A Dietitian's Nutritional Supplement Recommendations

A Dietitian's Nutritional Supplement Recommendations

Ashley Thomas ·

The supplement industry in 2019 consumed approximately 167.8 Billion dollars of American money and is expected to reach 306.8 billion by 2026. It is the world's second-largest economy. With our ‘want, it now attitudes of modern-day society and ‘quick fix’ approaches, it's easy to see why we crave a solution in a pill. It’s no argument that supplements have saved lives and are a medical miracle, however, there is nothing that compares to real food when we want to nourish our bodies. Let me explain when to use supplements and when to choose real food.

What supplements actually work?

The International Olympic Committee's (IOC) position stand is that “the use of supplements does not compensate for poor food choices and an inadequate diet” (2). I also agree with this and believe food should always come first as nature always gets it right. However, there are a number of cases in which I believe supplements are necessary. Here are my top supplements and when to use them.

Whey Protein Isolate [Radix Nutrition - Whey Protein DIAAS ComplexTM 1.61]

Whey Protein isolate is one of two refined form of proteins which derive from dairy products, Casein being the other protein. Remember the nursery rhyme ‘Little Miss Muffet’ who sat eating her curds and whey. Curds are the casein proteins being coagulated from milk when you make cheese, while the liquid part that remains In this process contains whey (5). Whey protein provides high levels of essential and branched-chain amino acids. Whey protein Isolates are the purest protein source available, it contains almost no lactose or fat that originally was in the milk. This makes it a safe food choice for those who are lactose intolerant. Since it is a complete protein and contains over 2mg of leucine per 30g serves, it also makes for the best sports nutrition supplement on the market. Supplementing with a whey protein isolate such as Radix Nutrition - Whey Protein DIAAS ComplexTM 1.61 can help maintain muscle tissue and prevent the catabolic breakdown of muscles during exercise, meeting protein requirements, positively to affects immune function and contributes to overall energy availability (6, 7). Protein intake that exceeds the recommended daily allowance is now widely accepted for both endurance and power athletes (5). When you’re looking to meet your protein requirements before and after exercise or need a convenient food option then whey protein isolate is your best choice. Add one scoop of Radix Nutrition - Whey Protein DIAAS ComplexTM 1.61 to smoothies, oats or milk to top up your protein requirements after long or intense exercise, especially important for women just before their periods or post-menopausal.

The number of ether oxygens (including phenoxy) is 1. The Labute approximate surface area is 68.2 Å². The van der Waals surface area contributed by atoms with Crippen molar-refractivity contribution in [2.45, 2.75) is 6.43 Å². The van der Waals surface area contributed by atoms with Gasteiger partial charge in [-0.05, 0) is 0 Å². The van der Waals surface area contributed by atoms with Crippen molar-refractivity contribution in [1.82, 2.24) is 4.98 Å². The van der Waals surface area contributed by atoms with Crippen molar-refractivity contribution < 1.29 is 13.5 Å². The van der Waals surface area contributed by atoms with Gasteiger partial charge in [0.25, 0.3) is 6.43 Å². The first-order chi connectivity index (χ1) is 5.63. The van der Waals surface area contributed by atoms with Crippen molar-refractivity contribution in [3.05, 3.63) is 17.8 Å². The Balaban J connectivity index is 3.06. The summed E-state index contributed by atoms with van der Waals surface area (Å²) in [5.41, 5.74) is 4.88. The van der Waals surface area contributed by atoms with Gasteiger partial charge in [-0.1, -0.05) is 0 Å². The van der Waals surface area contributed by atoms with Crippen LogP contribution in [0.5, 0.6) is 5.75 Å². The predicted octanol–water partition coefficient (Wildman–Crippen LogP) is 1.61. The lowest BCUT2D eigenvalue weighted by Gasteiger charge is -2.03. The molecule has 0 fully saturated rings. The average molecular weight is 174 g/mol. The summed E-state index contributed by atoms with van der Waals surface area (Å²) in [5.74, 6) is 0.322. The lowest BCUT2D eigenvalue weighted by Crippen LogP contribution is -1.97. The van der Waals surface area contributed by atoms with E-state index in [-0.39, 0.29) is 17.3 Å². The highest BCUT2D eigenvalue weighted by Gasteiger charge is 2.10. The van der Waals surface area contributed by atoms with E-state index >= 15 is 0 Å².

Vegan Proteins [Radix Nutrition - Plant Protein DIAAS ComplexTM 1.30]

Vegan proteins have come a long way from the single standard soy protein option on supermarket shelves. We now have a choice of a pea, brown rice, hemp, soy, pumpkin seeds, spirulina and probably more I am unaware of. These protein varieties contain lower amounts of the amino acid leucine and overall protein per serve. You would in fact need to consume 2-4 times more of a single vegan-sourced protein to have the same amino acid profile as whey. However, there are still some great options out there such as Radix Nutrition - Plant Protein DIAAS ComplexTM 1.30 which makes a mixed vegan blend of pea protein isolate and brown rice protein isolate. By mixing the vegan proteins we can make a more complete amino profile to assist with muscle recovery (13). Make sure your product is batch tested and certified by HASTA or Informed sports.

Magnesium Citrate [Pillar Performance - Triple Magnesium Recovery Powder]

Magnesium is an essential mineral in the human body that plays an important role in the maintenance of normal muscle function (11). Magnesium can take form in three different molecular structures; amino-acid chelate, citrate and oxide. Magnesium citrate has been shown to have a superior bioavailability when compared to the other magnesium types (10). Consuming 350mg of magnesium citrate per day may assist with reduced muscle soreness, perceived exertion and improved perceived recovery after just 10 days (12). Pillar Performance - Triple Magnesium Recovery Powder contains exactly this, with 325.6mg of magnesium citrate per 5g scoop as well as 1050mg of magnesium chelate and 427.35mg of magnesium glycerinate dehydrate.

Fish Oil [Pillar Performance - Ultra Omega Joint Freedom]